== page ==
FEW listeners who tune into the 'Thought for the Day' slot on Radio 4's Today programme will forget the moment when Rabbi Lionel Blue allowed his notes to be whisked away by the fan in front of him, leaving him speechless, probably for the first time in his life.
There have been other memorable moments, but how many more will there be? Yesterday, a BBC spokeswoman told the Press Association that the three-minute item which goes out at 7.50am will from now on be shaved, on occasions, by 30 seconds, to cover news stories. When I spoke to Radio 4, the tune had changed. There were no plans to alter the timing of the slot, I was told. Which spokesman or woman to believe? We will have to monitor the length over the coming months, but in the meantime, here are two clerical voices, one opposed to shortening the item, and one in favour of making things brief.
The Rev Bob Marshall, spokesman for the London diocese, thinks it would be 'tragic if this is the thin end of the wedge. Most broadcasting just asks for sound bites from religious figures: they're more punchy, but they're superficial'.
However, Philip Crowe, principal of the Salisbury and Wells theological college, remembers when the slot was five minutes long and 'encased' in religious music. He doesn't regret a further shortening. 'If you've got something to say you can say it in two-and-half minutes just as well as three.'
ASIL NADIR is elusive, as everyone knows, and so is his signature, at least the version that appears in a painting by Magnus Hammick at the 'Wonderful Life' exhibition at the Lisson Gallery in London. Instamatic Painting No 3 consists of a box containing Nadir's signature on photosensitive paper, which alters daily with exposure to daylight. Because of the nature of the photographic materials, the handwriting will have vanished by the end of the show in mid-October. Symbolic? 'Humorous,' Mr Hammick replied.
Tootle your horn 'YOU ARE invited to take advantage of the chambermaid,' said a note in a Japanese hotel. I also have an invitation. The Diary would like to hear other examples of 'foreign' English that may have struck readers as funny (or sad) during the summer. Two bottles of champagne or a bottle of single malt whisky for the best one to reach me before 31 August. To whet the appetite, here are a few examples already brought to my attention.
In a Bucharest hotel: 'The lift is being fixed for the next day. During that time, we regret that you will be unbearable.' A Bangkok temple decrees: 'It is forbidden to enter a woman even a foreigner if dressed as a man.' In a Moscow hotel room: 'If this is your first visit to the USSR, you are welcome to it.'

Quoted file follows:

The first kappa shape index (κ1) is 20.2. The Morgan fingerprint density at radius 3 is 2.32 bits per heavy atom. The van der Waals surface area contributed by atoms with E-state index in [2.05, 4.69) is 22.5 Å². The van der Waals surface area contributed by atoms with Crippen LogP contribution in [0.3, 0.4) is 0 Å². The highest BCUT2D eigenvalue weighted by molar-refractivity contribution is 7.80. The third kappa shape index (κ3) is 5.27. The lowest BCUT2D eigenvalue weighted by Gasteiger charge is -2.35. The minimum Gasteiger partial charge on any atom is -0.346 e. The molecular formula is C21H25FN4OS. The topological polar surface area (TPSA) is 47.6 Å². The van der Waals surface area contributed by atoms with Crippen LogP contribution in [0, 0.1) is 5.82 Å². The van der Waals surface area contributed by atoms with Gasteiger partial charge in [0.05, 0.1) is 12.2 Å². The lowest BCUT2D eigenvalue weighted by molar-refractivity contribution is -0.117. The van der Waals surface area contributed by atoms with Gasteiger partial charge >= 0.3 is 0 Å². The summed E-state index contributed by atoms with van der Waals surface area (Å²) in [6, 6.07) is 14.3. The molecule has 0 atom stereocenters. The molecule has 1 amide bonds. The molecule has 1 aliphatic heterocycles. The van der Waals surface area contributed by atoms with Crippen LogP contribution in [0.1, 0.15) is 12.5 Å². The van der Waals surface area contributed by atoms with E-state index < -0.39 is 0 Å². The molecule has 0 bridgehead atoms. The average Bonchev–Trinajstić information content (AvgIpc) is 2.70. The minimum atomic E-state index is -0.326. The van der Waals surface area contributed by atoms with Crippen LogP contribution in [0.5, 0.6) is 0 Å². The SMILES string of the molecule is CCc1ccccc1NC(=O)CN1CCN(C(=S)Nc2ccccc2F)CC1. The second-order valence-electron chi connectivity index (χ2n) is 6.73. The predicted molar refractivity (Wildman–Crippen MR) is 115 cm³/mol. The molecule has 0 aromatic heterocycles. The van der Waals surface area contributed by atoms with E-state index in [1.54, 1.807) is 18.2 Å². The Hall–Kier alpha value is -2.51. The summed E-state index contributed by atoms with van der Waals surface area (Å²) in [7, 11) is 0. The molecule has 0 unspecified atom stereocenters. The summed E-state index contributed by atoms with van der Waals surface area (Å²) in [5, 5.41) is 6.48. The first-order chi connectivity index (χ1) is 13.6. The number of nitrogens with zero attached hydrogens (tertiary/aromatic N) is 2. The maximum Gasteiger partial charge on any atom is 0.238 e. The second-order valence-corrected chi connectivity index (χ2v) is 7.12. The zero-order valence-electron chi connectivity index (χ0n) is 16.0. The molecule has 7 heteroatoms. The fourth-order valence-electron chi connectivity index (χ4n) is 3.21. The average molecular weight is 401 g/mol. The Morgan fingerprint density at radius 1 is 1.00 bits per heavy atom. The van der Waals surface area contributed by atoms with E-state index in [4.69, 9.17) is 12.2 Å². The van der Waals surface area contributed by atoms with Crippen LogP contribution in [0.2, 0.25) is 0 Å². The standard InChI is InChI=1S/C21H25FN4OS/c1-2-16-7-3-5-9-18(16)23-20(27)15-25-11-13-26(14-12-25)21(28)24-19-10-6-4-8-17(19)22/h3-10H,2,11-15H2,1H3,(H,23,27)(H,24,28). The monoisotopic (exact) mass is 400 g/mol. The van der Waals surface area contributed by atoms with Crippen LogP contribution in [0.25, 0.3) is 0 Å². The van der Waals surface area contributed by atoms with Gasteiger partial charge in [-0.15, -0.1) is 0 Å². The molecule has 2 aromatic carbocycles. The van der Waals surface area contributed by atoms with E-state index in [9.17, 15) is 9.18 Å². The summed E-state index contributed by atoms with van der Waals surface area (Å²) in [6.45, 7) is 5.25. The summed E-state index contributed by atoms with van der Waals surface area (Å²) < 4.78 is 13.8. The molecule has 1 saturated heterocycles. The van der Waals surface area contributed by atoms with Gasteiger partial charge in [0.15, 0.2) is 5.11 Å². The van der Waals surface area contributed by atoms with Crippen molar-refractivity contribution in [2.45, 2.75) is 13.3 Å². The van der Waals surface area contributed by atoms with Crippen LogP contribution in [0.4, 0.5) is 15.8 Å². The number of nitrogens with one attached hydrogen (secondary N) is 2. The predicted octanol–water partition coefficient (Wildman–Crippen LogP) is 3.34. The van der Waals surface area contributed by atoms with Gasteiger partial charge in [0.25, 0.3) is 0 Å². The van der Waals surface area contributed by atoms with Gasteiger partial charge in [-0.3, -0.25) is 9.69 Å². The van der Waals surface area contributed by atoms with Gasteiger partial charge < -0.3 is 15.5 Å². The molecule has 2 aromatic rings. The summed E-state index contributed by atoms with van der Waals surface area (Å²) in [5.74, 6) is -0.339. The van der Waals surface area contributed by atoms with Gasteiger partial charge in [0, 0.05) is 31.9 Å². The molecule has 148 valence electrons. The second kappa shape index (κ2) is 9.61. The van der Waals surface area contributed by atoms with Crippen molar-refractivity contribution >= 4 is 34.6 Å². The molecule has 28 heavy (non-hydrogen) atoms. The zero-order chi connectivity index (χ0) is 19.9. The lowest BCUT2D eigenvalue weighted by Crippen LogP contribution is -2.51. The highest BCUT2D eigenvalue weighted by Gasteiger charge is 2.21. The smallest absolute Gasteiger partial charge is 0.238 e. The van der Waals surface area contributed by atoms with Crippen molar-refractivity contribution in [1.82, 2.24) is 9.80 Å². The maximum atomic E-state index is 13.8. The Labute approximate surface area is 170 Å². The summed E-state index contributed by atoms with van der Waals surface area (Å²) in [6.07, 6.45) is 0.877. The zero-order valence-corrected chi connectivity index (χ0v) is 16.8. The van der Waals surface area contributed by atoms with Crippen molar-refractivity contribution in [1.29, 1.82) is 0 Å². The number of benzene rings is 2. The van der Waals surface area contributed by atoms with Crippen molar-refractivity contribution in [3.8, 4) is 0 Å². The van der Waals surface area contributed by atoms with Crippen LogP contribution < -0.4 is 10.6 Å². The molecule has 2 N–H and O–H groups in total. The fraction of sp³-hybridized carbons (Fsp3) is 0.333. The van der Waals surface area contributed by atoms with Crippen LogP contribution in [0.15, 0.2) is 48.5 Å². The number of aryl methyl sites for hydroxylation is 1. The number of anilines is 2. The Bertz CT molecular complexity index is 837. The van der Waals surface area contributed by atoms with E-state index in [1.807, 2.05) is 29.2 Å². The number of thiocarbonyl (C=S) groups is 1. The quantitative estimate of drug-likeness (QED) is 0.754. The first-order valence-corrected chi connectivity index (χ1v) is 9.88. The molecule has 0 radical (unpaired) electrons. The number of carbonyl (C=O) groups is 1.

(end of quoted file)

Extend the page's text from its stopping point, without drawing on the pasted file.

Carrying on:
But my favourite so far is this advice in a car-rental firm brochure in Tokyo. 'When passenger of foot heave in sight, tootle the horn. Trumpet him melodiously at first, but if he still obstacles your passage, then tootle him with vigour.'
IAN HISLOP assured this newspaper this week that under his editorship, Private Eye is a journal of record (well, at least a journal that prints stories only if he believes them to be true). In which case, perhaps he could tighten up on the accuracy of his MPs For Hire column. In the current issue, the column lists all MPs who are members of Lloyd's. The first is Robert Adley, Christchurch.
Mr Paten's howler DAN QUAYLE was ridiculed for spelling potato with an e on the end, but at least he wasn't in charge of America's education. John Patten, I trust, will be given fair treatment by teachers and press when he returns from his illness, but the Secretary of State for Education would be well advised to check on his spelling before he finds himself once more in the public gaze.
In a foreword to a Sunday Times book on the best 400 state schools published next month by Bloomsbury (which has corrected it), Mr Patten said he was 'commited' to more openness and accountability in education. He also said that under the Parent's Charter, test and exam results, truancy rates and what pupils do when they leave school or college will become 'publically' available.
A DAY LIKE THIS
12 August 1846 Caroline Fox writes in her journal: 'Jacob Bell took us to meet (the painter Sir Edwin) Landseer, who does not greatly take my fancy. Someone said he was once a dog himself, and I can see a look of it. He has a somewhat arrogant manner, a love of contradiction, and a despotic judgement. He showed us the picture he has just finished of the Queen and Prince Albert in their fancy ball-dresses. He deeply admires the Queen's intellect, which he thinks superior to any woman's in Europe. Her memory is so very remarkable that he has heard her recall the exact words of speeches made years before, which the speakers had themselves forgotten. He has a charming sketch of her on horseback before her marriage. His little dogs went flying over sofas, chairs and us - brilliant little oddities of the Scotch terrier kind.'Reuse content